Holidays Student Life

Halloween Vocabulary for English students

October 27, 2018

This week marks a very special holiday in the United States: Halloween! As our students prepare their costumes, we have prepared a list of common vocabulary words and expressions to help you through the holiday, plus a mini-grammar lesson on Comparatives and Superlatives to help you use correct grammar when talking about the funniest, most original, and cutest costumes of the year.

Useful Halloween vocabulary words:

pumpkin

trick-or-treat

jack-o-latern

ghost

ghoul

vampire

werewolf

haunted house

witch

warlock

zombie

 

Useful Halloween Phrases:

Dress up (phrasal verb): to put on a costume (or, to put on really nice, fancy clothes)

“What are you dressing up as for Halloween?”

“I am dressing up as a pumpkin.”

 

Another way to talk about your costume is to use the phrase “go as.”

“I am going as Superman for Halloween this year.”

 

Carve a pumpkin (verb): to cut a face or shape into a pumpkin.

“I carved a scary face into my pumpkin.”

 

Using Comparatives and Superlatives to Describe Costumes

We often compare costumes: which is scariest? Which is funniest? Which is cutest? To do this correctly, we use Comparatives and Superlatives.

“His costume is scarier than mine.” (Comparative: you are comparing between two things.)

“Ben’s costume is the scariest.” (Superlative: you are comparing between more than two things.)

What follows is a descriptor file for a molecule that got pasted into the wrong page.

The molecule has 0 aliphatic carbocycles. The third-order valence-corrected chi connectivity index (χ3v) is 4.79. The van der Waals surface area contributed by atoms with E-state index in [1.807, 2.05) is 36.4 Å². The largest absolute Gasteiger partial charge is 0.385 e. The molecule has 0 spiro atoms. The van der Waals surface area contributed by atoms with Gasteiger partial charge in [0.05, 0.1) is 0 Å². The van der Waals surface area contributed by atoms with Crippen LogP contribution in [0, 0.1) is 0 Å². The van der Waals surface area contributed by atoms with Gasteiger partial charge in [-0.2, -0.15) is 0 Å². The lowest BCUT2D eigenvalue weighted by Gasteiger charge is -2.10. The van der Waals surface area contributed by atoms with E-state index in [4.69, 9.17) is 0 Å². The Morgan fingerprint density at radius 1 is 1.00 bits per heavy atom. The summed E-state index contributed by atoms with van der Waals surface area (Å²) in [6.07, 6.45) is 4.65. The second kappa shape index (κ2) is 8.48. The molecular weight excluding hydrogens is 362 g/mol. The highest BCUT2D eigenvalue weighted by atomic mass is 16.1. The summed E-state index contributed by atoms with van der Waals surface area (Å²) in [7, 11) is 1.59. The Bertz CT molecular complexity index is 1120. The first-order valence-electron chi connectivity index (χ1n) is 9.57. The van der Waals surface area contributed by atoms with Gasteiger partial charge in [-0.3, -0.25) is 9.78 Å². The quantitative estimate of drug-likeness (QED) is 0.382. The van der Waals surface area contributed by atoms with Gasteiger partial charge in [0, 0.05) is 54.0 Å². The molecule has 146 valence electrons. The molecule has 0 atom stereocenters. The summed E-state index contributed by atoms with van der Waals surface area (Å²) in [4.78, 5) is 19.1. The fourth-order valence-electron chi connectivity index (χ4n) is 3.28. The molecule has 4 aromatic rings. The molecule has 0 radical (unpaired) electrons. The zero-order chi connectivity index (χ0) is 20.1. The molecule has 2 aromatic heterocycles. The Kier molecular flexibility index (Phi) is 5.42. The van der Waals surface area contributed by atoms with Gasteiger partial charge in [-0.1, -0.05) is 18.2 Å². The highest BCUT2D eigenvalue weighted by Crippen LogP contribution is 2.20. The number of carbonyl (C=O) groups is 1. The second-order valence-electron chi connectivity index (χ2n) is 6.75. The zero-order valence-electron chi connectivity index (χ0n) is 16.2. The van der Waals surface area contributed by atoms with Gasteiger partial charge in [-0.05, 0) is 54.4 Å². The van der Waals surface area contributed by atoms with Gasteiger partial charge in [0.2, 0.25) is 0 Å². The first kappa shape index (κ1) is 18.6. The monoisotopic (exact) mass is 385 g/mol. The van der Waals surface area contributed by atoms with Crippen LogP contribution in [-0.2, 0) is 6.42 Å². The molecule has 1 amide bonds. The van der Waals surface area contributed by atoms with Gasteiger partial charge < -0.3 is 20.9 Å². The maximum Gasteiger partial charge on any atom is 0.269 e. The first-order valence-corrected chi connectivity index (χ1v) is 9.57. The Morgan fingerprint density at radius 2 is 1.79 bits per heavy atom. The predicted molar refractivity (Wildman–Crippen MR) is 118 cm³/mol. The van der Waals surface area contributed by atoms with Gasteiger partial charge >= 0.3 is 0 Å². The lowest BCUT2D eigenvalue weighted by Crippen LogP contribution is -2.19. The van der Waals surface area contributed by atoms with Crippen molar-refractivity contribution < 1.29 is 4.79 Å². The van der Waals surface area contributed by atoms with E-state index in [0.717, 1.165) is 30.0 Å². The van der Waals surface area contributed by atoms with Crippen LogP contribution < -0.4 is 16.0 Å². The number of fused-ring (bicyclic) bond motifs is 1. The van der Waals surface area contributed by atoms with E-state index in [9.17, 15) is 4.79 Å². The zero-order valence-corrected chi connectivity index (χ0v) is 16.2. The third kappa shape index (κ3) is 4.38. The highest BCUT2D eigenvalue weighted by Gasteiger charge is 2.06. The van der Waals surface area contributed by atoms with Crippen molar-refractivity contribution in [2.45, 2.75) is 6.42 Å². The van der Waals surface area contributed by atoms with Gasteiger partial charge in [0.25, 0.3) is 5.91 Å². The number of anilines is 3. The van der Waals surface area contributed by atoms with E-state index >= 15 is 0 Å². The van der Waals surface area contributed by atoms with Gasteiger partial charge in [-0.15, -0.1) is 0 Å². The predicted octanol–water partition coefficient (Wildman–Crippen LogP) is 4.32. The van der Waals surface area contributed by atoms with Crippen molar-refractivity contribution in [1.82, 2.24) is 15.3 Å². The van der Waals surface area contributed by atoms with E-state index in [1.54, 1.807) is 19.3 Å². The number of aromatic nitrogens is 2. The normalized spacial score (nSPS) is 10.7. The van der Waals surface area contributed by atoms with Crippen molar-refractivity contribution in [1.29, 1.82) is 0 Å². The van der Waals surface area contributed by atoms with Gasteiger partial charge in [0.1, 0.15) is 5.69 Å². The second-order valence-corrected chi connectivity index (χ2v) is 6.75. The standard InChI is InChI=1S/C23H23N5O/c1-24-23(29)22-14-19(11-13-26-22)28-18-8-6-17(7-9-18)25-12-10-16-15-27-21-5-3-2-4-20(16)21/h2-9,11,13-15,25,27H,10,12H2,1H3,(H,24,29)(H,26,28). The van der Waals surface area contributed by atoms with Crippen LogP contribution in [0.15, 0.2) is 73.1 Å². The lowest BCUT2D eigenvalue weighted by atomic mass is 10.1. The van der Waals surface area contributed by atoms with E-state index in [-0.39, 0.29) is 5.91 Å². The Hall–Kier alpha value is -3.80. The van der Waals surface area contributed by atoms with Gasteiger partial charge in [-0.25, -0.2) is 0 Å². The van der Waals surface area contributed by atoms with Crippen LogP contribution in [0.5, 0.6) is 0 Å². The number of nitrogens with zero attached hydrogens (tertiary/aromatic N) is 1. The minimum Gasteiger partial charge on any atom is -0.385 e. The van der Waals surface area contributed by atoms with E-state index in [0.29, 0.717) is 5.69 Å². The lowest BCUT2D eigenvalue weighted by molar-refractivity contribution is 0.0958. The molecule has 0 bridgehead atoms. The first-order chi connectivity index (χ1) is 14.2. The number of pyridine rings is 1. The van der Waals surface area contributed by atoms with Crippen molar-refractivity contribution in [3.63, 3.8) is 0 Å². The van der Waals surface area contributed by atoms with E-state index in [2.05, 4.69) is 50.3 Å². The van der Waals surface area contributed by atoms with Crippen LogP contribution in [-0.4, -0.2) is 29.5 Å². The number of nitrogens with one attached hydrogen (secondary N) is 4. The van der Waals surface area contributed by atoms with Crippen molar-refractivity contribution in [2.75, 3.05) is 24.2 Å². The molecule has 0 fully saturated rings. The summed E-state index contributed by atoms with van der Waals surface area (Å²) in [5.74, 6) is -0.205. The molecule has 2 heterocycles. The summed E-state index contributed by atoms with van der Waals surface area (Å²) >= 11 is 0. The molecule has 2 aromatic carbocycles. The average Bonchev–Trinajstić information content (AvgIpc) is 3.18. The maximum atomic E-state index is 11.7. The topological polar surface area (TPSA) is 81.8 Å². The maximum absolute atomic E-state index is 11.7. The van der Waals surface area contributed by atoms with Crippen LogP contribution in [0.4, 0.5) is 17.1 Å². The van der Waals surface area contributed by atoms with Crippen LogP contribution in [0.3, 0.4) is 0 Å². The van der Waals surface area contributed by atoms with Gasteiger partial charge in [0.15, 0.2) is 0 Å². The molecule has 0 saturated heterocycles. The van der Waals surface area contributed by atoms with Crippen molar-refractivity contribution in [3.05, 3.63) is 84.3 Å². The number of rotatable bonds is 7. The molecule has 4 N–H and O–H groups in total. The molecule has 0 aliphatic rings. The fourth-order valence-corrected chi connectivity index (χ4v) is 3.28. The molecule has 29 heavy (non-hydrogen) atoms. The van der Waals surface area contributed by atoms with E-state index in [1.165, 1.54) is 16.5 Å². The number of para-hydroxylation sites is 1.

Remember, with comparatives using most one and two syllable words, you add “-er” to the end of most words.

scary –> scarier

cute –> cuter

funny –> funnier

 

With superlatives, when you compare more than two things, you add “-est” to the end of the words.

scary –> scarier –> scariest

cute –> cuter –> cutest

funny –> funnier –> funniest

Whose costume is the funniest? The most original? The cutest?

 

What about with three or more syllable words, like the following?

original

creative

frightening

disturbing

current

 

To compare two things using these words, you must add “more (adjective) than”

 

His costume is more original than mine.

Her costume was more creative than Sarah’s.

His costume was more frightening than Jim’s.

Jim’s costume was more disturbing than Todd’s.

Her costume was more current than anyone else’s.

 

Leandro’s costume was voted “Most Creative” in Amanda’s Level 8 class last year.

To use these words to compare more than two things, use the word “the most” with the adjective.

His costume is the most original.

Her costume was the most creative.

His costume was the most frightening.

Jim’s costume was the most disturbing.

Her costume was the most current.

 

Using Comparatives and Superlatives for Halloween

In your opinion, who won the awards for:

  • Most original
  • Scariest
  • Funniest
  • Most disturbing
  • Most complicated
  • Most daring
  • Cutest
  • Most colorful
  • Most detailed

Send us a picture of your choices at blog@cisl.edu and we will post them next week! Happy Halloween to all of our students!

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